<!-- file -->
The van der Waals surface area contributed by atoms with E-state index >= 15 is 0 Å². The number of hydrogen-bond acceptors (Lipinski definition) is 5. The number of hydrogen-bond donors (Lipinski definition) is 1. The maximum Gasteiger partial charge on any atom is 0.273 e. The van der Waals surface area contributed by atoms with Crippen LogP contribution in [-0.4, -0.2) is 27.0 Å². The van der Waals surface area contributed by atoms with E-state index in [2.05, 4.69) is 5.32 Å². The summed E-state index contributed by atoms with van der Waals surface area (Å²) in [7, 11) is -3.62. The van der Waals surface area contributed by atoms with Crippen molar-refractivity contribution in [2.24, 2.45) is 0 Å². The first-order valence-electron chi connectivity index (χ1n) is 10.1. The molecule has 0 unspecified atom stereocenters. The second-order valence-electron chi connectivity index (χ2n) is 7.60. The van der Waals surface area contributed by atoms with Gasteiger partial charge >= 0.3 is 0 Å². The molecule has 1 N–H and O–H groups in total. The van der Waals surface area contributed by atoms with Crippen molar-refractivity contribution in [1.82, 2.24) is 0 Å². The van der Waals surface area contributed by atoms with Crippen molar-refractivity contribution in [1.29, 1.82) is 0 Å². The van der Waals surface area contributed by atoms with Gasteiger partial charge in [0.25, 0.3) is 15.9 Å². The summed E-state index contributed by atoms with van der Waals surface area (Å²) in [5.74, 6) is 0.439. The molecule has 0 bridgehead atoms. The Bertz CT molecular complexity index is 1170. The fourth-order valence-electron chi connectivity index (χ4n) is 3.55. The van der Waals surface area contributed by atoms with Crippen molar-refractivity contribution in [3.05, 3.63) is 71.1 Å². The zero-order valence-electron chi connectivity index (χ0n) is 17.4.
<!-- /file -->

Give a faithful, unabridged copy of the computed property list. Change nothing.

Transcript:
The van der Waals surface area contributed by atoms with E-state index >= 15 is 0 Å². The number of hydrogen-bond acceptors (Lipinski definition) is 5. The number of hydrogen-bond donors (Lipinski definition) is 1. The maximum Gasteiger partial charge on any atom is 0.273 e. The van der Waals surface area contributed by atoms with Crippen LogP contribution in [-0.4, -0.2) is 27.0 Å². The van der Waals surface area contributed by atoms with E-state index in [2.05, 4.69) is 5.32 Å². The summed E-state index contributed by atoms with van der Waals surface area (Å²) in [7, 11) is -3.62. The van der Waals surface area contributed by atoms with Crippen molar-refractivity contribution in [2.24, 2.45) is 0 Å². The first-order valence-electron chi connectivity index (χ1n) is 10.1. The molecule has 0 unspecified atom stereocenters. The second-order valence-electron chi connectivity index (χ2n) is 7.60. The van der Waals surface area contributed by atoms with Gasteiger partial charge >= 0.3 is 0 Å². The molecule has 1 N–H and O–H groups in total. The van der Waals surface area contributed by atoms with Crippen molar-refractivity contribution in [1.82, 2.24) is 0 Å². The van der Waals surface area contributed by atoms with Crippen molar-refractivity contribution in [1.29, 1.82) is 0 Å². The van der Waals surface area contributed by atoms with Gasteiger partial charge in [0.25, 0.3) is 15.9 Å². The summed E-state index contributed by atoms with van der Waals surface area (Å²) in [5.74, 6) is 0.439. The molecule has 0 bridgehead atoms. The Bertz CT molecular complexity index is 1170. The fourth-order valence-electron chi connectivity index (χ4n) is 3.55. The van der Waals surface area contributed by atoms with Crippen molar-refractivity contribution in [3.05, 3.63) is 71.1 Å². The zero-order valence-electron chi connectivity index (χ0n) is 17.4.